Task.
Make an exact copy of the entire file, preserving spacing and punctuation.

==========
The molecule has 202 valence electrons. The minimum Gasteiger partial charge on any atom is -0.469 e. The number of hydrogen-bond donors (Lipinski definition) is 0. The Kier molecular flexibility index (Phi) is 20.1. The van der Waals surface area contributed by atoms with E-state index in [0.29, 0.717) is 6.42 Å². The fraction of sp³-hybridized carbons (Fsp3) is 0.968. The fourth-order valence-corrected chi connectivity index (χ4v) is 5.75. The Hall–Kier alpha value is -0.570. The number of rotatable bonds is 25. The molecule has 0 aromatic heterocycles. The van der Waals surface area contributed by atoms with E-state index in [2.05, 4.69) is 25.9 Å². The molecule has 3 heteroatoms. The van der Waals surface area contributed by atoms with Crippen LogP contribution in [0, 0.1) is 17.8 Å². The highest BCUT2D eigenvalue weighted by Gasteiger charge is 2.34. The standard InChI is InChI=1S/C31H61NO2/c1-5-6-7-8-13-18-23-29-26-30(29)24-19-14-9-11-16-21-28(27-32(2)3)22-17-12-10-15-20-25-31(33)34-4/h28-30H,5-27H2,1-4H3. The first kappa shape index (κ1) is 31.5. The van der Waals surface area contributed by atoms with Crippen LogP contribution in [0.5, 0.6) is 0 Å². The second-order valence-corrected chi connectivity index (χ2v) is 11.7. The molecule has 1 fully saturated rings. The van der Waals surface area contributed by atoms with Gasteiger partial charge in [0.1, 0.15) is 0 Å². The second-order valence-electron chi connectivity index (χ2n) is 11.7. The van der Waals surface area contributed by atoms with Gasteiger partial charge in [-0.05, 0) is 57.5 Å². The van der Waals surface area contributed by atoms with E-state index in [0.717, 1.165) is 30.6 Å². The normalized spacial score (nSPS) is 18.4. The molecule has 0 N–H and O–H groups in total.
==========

The molecule has 202 valence electrons. The minimum Gasteiger partial charge on any atom is -0.469 e. The number of hydrogen-bond donors (Lipinski definition) is 0. The Kier molecular flexibility index (Phi) is 20.1. The van der Waals surface area contributed by atoms with E-state index in [0.29, 0.717) is 6.42 Å². The fraction of sp³-hybridized carbons (Fsp3) is 0.968. The fourth-order valence-corrected chi connectivity index (χ4v) is 5.75. The Hall–Kier alpha value is -0.570. The number of rotatable bonds is 25. The molecule has 0 aromatic heterocycles. The van der Waals surface area contributed by atoms with E-state index in [2.05, 4.69) is 25.9 Å². The molecule has 3 heteroatoms. The van der Waals surface area contributed by atoms with Crippen LogP contribution in [0, 0.1) is 17.8 Å². The highest BCUT2D eigenvalue weighted by Gasteiger charge is 2.34. The standard InChI is InChI=1S/C31H61NO2/c1-5-6-7-8-13-18-23-29-26-30(29)24-19-14-9-11-16-21-28(27-32(2)3)22-17-12-10-15-20-25-31(33)34-4/h28-30H,5-27H2,1-4H3. The first kappa shape index (κ1) is 31.5. The van der Waals surface area contributed by atoms with Crippen LogP contribution in [0.5, 0.6) is 0 Å². The second-order valence-corrected chi connectivity index (χ2v) is 11.7. The molecule has 1 fully saturated rings. The van der Waals surface area contributed by atoms with Gasteiger partial charge in [0.1, 0.15) is 0 Å². The second-order valence-electron chi connectivity index (χ2n) is 11.7. The van der Waals surface area contributed by atoms with Gasteiger partial charge in [-0.05, 0) is 57.5 Å². The van der Waals surface area contributed by atoms with E-state index in [0.717, 1.165) is 30.6 Å². The normalized spacial score (nSPS) is 18.4. The molecule has 0 N–H and O–H groups in total.